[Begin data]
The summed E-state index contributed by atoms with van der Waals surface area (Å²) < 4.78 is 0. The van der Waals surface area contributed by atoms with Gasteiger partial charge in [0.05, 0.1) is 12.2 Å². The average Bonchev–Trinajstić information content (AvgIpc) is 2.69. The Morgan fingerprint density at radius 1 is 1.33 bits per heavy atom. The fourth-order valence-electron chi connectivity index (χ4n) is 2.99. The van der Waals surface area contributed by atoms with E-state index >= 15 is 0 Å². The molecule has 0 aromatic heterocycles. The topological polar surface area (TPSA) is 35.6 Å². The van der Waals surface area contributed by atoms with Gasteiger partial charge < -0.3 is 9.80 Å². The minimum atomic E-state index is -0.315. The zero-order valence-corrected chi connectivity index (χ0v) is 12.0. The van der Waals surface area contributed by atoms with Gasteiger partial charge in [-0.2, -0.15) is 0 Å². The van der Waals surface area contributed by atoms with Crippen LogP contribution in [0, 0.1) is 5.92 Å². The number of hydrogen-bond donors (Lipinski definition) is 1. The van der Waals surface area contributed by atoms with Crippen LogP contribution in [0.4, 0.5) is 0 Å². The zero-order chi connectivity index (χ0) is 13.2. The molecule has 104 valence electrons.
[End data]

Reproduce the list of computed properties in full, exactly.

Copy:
The summed E-state index contributed by atoms with van der Waals surface area (Å²) < 4.78 is 0. The van der Waals surface area contributed by atoms with Gasteiger partial charge in [0.05, 0.1) is 12.2 Å². The average Bonchev–Trinajstić information content (AvgIpc) is 2.69. The Morgan fingerprint density at radius 1 is 1.33 bits per heavy atom. The fourth-order valence-electron chi connectivity index (χ4n) is 2.99. The van der Waals surface area contributed by atoms with E-state index >= 15 is 0 Å². The molecule has 0 aromatic heterocycles. The topological polar surface area (TPSA) is 35.6 Å². The van der Waals surface area contributed by atoms with Gasteiger partial charge < -0.3 is 9.80 Å². The minimum atomic E-state index is -0.315. The zero-order valence-corrected chi connectivity index (χ0v) is 12.0. The van der Waals surface area contributed by atoms with Gasteiger partial charge in [-0.2, -0.15) is 0 Å². The van der Waals surface area contributed by atoms with Crippen LogP contribution in [0, 0.1) is 5.92 Å². The number of hydrogen-bond donors (Lipinski definition) is 1. The van der Waals surface area contributed by atoms with Crippen LogP contribution in [0.4, 0.5) is 0 Å². The zero-order chi connectivity index (χ0) is 13.2. The molecule has 104 valence electrons.